quote:Originally posted by qwimjim
Sorry but what is the danger of travelling on a dry glacier? Perhaps I'm just not getting it. Obviously if you're in heavily crevassed, uneven terrain with seracs it's one thing. But if you travel across a relatively flat and featureless part of the glacier, all you have to do is avoid walking into a hole in the ground.. which is not terrible difficult.
I've walked across a fair amount of glaciers in the alps, in many cases there's even cairns to mark the way in poor visibility. Most people don't even use microspikes and just walk in hiking boots with trekking poles. If one were to encounter an impasse, then wouldn't you just turn around?
Not sure what you mean by a dry glacier? They are all melting and you just can`t see whats happening under the surface, with water flowing and holes. Its easy to avoid walking into a hole if its visible, but no so much if it is covered.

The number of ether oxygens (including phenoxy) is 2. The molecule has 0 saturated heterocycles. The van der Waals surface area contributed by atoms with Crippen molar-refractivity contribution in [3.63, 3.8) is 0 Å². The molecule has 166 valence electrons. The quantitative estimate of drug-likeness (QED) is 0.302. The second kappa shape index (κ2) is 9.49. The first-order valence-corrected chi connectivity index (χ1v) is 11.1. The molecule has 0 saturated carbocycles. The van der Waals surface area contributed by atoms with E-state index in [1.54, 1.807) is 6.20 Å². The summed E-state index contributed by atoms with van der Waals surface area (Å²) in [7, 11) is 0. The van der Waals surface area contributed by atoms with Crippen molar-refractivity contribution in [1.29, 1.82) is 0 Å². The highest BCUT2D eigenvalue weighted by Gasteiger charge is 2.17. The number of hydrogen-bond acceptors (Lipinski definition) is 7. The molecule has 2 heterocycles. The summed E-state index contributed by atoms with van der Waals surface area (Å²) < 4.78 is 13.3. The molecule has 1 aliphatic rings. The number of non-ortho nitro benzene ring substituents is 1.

I personally know of a B.C. Parks Ranger who was walking across a glacier, which he was very familiar with, snow, and ended up falling into a hole, up to his armpits, buddy he was with had to help him get out of it.
On solid ice you would think it would be safer then on snow sections, but you have to be aware.
I`m always somewhat leary about crossing even snow fields,and you can hear water flowing under them, who knows how much of a top crust you have.
I have crossed a number of glacier solo, but I do realize what can happen.